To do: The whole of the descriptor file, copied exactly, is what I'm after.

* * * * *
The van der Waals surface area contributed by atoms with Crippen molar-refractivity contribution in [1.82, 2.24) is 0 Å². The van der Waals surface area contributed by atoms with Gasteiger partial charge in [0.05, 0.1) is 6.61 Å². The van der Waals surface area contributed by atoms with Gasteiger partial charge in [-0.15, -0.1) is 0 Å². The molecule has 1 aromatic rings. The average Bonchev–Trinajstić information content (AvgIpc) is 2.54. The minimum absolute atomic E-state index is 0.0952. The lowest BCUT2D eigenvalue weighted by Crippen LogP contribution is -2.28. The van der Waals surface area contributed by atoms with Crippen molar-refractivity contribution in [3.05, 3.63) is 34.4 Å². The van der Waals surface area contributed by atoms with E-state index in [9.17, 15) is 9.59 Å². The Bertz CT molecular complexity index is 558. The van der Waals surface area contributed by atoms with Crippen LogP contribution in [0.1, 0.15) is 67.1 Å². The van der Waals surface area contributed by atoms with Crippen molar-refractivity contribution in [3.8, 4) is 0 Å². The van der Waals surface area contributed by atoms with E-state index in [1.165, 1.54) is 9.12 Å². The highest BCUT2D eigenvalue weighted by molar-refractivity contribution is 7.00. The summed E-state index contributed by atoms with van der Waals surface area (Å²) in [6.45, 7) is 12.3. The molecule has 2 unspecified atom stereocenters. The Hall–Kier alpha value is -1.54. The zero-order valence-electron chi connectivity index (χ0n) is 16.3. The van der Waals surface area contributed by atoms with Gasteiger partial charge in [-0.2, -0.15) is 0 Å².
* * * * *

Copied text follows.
The van der Waals surface area contributed by atoms with Crippen molar-refractivity contribution in [1.82, 2.24) is 0 Å². The van der Waals surface area contributed by atoms with Gasteiger partial charge in [0.05, 0.1) is 6.61 Å². The van der Waals surface area contributed by atoms with Gasteiger partial charge in [-0.15, -0.1) is 0 Å². The molecule has 1 aromatic rings. The average Bonchev–Trinajstić information content (AvgIpc) is 2.54. The minimum absolute atomic E-state index is 0.0952. The lowest BCUT2D eigenvalue weighted by Crippen LogP contribution is -2.28. The van der Waals surface area contributed by atoms with Crippen molar-refractivity contribution in [3.05, 3.63) is 34.4 Å². The van der Waals surface area contributed by atoms with E-state index in [9.17, 15) is 9.59 Å². The Bertz CT molecular complexity index is 558. The van der Waals surface area contributed by atoms with Crippen LogP contribution in [0.1, 0.15) is 67.1 Å². The van der Waals surface area contributed by atoms with Crippen molar-refractivity contribution in [3.8, 4) is 0 Å². The van der Waals surface area contributed by atoms with E-state index in [1.165, 1.54) is 9.12 Å². The highest BCUT2D eigenvalue weighted by molar-refractivity contribution is 7.00. The summed E-state index contributed by atoms with van der Waals surface area (Å²) in [6.45, 7) is 12.3. The molecule has 2 unspecified atom stereocenters. The Hall–Kier alpha value is -1.54. The zero-order valence-electron chi connectivity index (χ0n) is 16.3. The van der Waals surface area contributed by atoms with Gasteiger partial charge in [-0.2, -0.15) is 0 Å².